The topic of women’s rights within India has consistently generated discussion and garnered attention, in both negative and positive ways. Recently, the topic has once again gathered attention after the box office hit Dangal hit theaters. Dangal tells the story of two young girls from the state of Haryana who, against all odds, become national level wrestling champions. The movie is based on the true story, and focuses heavily on many of the misogynistic aspects present in Indian culture.
I won’t lie: this movie was delightful. Watching the two sisters-Geeta and Babita- struggle and fight and win against the patriarchy is incredibly inspiring, and it was beautiful to watch the movie call out injustice and misogyny. But I don’t think that we should remain completely uncritical of the movie.
I think the most important aspect to address was the portrayal of the father. The story should have been about the girls and their struggle; but instead it was portrayed more as the story of the father’s struggle to train the daughters. Multiple times throughout the movie, the authority of the father in the movie was emphasized; a movie that was supposedly challenging the patriarchy, made sure at the end of the day, the plot would resolve once the girls listened to their father. This was obviously a money grab; at the end of the day, Indian movie producers still want to make money off their films, and they wanted to push boundaries; but not push them too far. This is precisely the problem; there is a lot that is inspiring about this story but unless we are willing to address the root cause of all this: the patriarchal family structure: women’s rights in India will not improve.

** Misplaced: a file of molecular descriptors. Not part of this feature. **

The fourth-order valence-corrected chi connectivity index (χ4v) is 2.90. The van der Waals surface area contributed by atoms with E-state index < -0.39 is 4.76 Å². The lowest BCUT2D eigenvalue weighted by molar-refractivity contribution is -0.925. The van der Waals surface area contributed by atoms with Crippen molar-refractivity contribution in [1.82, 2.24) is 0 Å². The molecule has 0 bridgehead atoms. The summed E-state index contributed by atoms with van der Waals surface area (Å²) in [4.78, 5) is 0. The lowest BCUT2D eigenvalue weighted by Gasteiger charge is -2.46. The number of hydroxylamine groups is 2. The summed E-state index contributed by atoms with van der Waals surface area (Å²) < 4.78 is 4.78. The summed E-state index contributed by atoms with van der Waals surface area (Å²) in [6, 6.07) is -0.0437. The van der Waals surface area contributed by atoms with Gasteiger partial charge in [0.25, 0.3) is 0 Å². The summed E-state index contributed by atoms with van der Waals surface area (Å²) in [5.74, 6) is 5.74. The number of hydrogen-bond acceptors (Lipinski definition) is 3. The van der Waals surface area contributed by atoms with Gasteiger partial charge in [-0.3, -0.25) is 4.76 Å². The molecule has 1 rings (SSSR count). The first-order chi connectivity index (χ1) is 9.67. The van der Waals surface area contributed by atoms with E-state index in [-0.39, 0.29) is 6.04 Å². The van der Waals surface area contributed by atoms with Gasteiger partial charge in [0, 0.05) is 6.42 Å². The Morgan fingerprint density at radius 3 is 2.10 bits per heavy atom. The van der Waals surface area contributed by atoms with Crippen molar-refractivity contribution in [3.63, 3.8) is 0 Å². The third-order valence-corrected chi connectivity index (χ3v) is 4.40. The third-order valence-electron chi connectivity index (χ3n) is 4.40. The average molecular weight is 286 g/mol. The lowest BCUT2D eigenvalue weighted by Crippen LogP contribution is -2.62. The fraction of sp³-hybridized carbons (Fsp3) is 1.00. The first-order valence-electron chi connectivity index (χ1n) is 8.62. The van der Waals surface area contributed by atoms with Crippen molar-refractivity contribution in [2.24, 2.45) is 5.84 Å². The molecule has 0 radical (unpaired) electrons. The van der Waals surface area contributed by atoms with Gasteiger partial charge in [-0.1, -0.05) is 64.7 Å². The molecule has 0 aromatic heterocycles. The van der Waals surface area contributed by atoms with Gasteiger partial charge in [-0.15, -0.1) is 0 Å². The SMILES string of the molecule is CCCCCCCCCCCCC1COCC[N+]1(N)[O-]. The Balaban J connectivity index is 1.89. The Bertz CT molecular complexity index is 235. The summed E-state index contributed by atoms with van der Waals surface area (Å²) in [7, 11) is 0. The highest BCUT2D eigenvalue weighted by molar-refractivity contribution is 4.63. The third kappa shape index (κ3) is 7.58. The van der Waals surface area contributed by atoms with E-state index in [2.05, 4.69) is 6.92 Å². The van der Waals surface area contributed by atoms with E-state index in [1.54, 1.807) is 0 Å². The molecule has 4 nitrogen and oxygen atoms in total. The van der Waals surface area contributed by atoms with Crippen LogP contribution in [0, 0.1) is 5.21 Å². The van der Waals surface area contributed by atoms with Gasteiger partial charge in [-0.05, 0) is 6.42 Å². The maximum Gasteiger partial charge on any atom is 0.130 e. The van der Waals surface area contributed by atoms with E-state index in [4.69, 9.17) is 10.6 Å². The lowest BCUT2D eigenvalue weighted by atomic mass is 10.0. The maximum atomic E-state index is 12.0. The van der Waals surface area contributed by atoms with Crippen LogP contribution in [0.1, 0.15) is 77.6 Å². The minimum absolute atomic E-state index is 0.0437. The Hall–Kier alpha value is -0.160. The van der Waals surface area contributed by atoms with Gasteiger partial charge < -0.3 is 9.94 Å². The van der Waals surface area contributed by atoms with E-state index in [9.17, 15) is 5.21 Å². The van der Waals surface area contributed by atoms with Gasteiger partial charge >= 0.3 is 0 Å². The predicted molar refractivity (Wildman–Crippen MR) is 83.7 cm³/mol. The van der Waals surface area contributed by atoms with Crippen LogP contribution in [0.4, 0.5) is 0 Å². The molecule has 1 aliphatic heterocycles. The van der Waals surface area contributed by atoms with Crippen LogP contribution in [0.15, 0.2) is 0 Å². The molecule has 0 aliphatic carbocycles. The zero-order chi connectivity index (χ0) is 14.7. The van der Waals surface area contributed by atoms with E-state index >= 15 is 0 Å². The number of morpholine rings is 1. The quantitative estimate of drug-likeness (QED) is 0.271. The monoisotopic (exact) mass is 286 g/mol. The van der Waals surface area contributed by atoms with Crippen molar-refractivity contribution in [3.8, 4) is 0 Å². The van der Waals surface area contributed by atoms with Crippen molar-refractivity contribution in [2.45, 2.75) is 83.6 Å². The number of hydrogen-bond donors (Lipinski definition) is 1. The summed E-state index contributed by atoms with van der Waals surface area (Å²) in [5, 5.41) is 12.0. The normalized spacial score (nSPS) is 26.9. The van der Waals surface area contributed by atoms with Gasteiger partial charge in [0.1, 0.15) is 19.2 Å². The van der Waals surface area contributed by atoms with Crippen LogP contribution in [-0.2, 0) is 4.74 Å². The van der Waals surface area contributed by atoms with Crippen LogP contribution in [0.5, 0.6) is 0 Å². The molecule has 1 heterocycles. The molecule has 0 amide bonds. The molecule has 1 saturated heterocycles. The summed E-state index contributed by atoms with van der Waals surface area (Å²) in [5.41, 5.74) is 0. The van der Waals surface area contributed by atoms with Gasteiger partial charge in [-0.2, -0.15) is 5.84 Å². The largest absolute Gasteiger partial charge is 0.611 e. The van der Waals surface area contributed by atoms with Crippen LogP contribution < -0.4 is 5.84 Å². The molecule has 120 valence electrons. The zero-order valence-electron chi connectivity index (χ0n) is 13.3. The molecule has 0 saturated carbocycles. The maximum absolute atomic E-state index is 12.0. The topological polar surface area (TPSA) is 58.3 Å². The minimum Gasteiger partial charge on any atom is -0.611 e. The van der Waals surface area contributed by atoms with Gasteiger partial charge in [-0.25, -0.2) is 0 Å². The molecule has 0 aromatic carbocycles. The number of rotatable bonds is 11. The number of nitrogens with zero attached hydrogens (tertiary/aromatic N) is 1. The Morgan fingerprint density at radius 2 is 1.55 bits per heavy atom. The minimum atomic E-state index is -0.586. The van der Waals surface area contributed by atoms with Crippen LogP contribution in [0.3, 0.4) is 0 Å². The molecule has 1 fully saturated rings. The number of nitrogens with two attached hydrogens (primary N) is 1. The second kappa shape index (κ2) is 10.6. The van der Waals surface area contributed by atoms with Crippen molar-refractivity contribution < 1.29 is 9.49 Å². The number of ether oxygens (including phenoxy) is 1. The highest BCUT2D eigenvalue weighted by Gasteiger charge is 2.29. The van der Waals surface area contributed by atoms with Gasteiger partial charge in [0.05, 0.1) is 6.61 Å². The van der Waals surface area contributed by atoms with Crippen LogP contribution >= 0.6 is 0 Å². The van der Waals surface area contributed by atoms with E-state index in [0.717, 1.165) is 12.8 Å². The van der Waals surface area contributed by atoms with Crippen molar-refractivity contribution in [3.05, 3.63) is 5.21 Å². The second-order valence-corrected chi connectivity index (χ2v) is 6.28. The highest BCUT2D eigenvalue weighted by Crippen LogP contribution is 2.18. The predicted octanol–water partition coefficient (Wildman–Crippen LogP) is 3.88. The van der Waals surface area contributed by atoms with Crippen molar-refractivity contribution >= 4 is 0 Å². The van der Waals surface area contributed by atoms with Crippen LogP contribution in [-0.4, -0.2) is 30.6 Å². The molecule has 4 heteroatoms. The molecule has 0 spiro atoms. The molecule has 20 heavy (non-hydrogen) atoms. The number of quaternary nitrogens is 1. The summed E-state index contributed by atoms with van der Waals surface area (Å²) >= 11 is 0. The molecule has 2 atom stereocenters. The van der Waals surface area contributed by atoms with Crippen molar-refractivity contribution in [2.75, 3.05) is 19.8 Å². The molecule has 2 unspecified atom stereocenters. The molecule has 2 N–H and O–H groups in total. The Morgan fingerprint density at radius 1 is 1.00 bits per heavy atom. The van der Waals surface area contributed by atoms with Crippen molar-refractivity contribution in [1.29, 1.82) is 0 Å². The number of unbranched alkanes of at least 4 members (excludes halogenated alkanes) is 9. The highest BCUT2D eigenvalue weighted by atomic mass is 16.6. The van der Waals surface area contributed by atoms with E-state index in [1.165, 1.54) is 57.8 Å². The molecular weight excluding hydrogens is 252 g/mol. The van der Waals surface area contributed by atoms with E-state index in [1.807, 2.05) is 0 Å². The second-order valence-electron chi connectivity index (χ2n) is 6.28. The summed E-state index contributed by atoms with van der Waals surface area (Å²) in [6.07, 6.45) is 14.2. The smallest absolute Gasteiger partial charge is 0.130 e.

Don’t get me wrong: the movie Dangal was incredible, and it was extremely liberal for the heavily conservative state of Haryana. But it’s important to remember that there are still ideas present in the movie; and in Indian society as whole; that need to be challenged if we want actual progress. And unfortunately, money hungry producers will only generate so much of a discussion. It’s important that we attempt to make a difference ourselves.